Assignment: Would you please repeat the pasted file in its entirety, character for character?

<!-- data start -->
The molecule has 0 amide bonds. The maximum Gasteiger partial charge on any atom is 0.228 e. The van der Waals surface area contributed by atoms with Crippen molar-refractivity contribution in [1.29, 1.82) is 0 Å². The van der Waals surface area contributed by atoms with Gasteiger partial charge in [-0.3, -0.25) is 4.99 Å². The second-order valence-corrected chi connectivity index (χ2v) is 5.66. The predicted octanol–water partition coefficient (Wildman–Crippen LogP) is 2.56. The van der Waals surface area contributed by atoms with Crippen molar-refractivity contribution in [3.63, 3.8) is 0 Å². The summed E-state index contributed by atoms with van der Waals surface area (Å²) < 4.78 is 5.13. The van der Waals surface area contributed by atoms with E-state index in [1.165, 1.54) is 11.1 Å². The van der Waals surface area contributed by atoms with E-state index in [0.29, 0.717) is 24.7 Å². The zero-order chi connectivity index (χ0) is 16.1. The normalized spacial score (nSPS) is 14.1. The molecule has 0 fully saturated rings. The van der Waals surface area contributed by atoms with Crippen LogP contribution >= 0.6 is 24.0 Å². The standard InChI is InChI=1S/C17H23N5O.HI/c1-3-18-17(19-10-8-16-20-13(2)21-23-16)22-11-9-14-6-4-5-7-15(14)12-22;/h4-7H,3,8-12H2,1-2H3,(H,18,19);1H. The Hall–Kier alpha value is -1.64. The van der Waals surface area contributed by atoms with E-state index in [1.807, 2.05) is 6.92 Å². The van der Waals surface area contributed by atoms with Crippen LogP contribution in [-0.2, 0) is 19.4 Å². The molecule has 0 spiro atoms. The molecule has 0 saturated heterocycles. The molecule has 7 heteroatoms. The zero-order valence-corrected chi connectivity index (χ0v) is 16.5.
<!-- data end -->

The molecule has 0 amide bonds. The maximum Gasteiger partial charge on any atom is 0.228 e. The van der Waals surface area contributed by atoms with Crippen molar-refractivity contribution in [1.29, 1.82) is 0 Å². The van der Waals surface area contributed by atoms with Gasteiger partial charge in [-0.3, -0.25) is 4.99 Å². The second-order valence-corrected chi connectivity index (χ2v) is 5.66. The predicted octanol–water partition coefficient (Wildman–Crippen LogP) is 2.56. The van der Waals surface area contributed by atoms with Crippen molar-refractivity contribution in [3.63, 3.8) is 0 Å². The summed E-state index contributed by atoms with van der Waals surface area (Å²) < 4.78 is 5.13. The van der Waals surface area contributed by atoms with E-state index in [1.165, 1.54) is 11.1 Å². The van der Waals surface area contributed by atoms with E-state index in [0.29, 0.717) is 24.7 Å². The zero-order chi connectivity index (χ0) is 16.1. The normalized spacial score (nSPS) is 14.1. The molecule has 0 fully saturated rings. The van der Waals surface area contributed by atoms with Crippen LogP contribution >= 0.6 is 24.0 Å². The standard InChI is InChI=1S/C17H23N5O.HI/c1-3-18-17(19-10-8-16-20-13(2)21-23-16)22-11-9-14-6-4-5-7-15(14)12-22;/h4-7H,3,8-12H2,1-2H3,(H,18,19);1H. The Hall–Kier alpha value is -1.64. The van der Waals surface area contributed by atoms with E-state index in [1.807, 2.05) is 6.92 Å². The van der Waals surface area contributed by atoms with Crippen LogP contribution in [-0.2, 0) is 19.4 Å². The molecule has 0 spiro atoms. The molecule has 0 saturated heterocycles. The molecule has 7 heteroatoms. The zero-order valence-corrected chi connectivity index (χ0v) is 16.5.